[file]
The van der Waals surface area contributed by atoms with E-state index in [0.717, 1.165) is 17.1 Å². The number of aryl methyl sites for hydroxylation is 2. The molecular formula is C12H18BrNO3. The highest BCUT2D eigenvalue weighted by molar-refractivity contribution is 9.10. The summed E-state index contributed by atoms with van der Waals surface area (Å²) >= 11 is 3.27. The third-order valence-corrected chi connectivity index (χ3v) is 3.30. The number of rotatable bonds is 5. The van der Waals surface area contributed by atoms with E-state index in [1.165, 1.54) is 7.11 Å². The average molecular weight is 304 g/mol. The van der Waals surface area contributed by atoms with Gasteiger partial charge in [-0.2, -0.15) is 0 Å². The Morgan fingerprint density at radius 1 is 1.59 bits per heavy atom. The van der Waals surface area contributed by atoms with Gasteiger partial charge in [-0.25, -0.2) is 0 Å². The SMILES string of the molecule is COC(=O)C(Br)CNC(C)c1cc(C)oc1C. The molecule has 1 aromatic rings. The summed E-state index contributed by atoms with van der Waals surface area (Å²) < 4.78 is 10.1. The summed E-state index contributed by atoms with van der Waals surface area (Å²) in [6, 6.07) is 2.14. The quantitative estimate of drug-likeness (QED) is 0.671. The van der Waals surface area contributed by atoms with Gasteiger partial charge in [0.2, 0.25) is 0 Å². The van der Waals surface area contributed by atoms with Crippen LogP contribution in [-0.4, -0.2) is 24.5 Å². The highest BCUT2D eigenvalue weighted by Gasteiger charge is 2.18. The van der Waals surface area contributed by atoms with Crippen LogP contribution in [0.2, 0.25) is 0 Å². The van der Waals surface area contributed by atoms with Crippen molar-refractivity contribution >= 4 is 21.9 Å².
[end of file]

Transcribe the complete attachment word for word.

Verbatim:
The van der Waals surface area contributed by atoms with E-state index in [0.717, 1.165) is 17.1 Å². The number of aryl methyl sites for hydroxylation is 2. The molecular formula is C12H18BrNO3. The highest BCUT2D eigenvalue weighted by molar-refractivity contribution is 9.10. The summed E-state index contributed by atoms with van der Waals surface area (Å²) >= 11 is 3.27. The third-order valence-corrected chi connectivity index (χ3v) is 3.30. The number of rotatable bonds is 5. The van der Waals surface area contributed by atoms with E-state index in [1.165, 1.54) is 7.11 Å². The average molecular weight is 304 g/mol. The van der Waals surface area contributed by atoms with Gasteiger partial charge in [-0.2, -0.15) is 0 Å². The Morgan fingerprint density at radius 1 is 1.59 bits per heavy atom. The van der Waals surface area contributed by atoms with Gasteiger partial charge in [-0.25, -0.2) is 0 Å². The SMILES string of the molecule is COC(=O)C(Br)CNC(C)c1cc(C)oc1C. The molecule has 1 aromatic rings. The summed E-state index contributed by atoms with van der Waals surface area (Å²) < 4.78 is 10.1. The summed E-state index contributed by atoms with van der Waals surface area (Å²) in [6, 6.07) is 2.14. The quantitative estimate of drug-likeness (QED) is 0.671. The van der Waals surface area contributed by atoms with Gasteiger partial charge in [0.2, 0.25) is 0 Å². The van der Waals surface area contributed by atoms with Crippen LogP contribution in [-0.4, -0.2) is 24.5 Å². The highest BCUT2D eigenvalue weighted by Gasteiger charge is 2.18. The van der Waals surface area contributed by atoms with Crippen LogP contribution in [0.2, 0.25) is 0 Å². The van der Waals surface area contributed by atoms with Crippen molar-refractivity contribution >= 4 is 21.9 Å².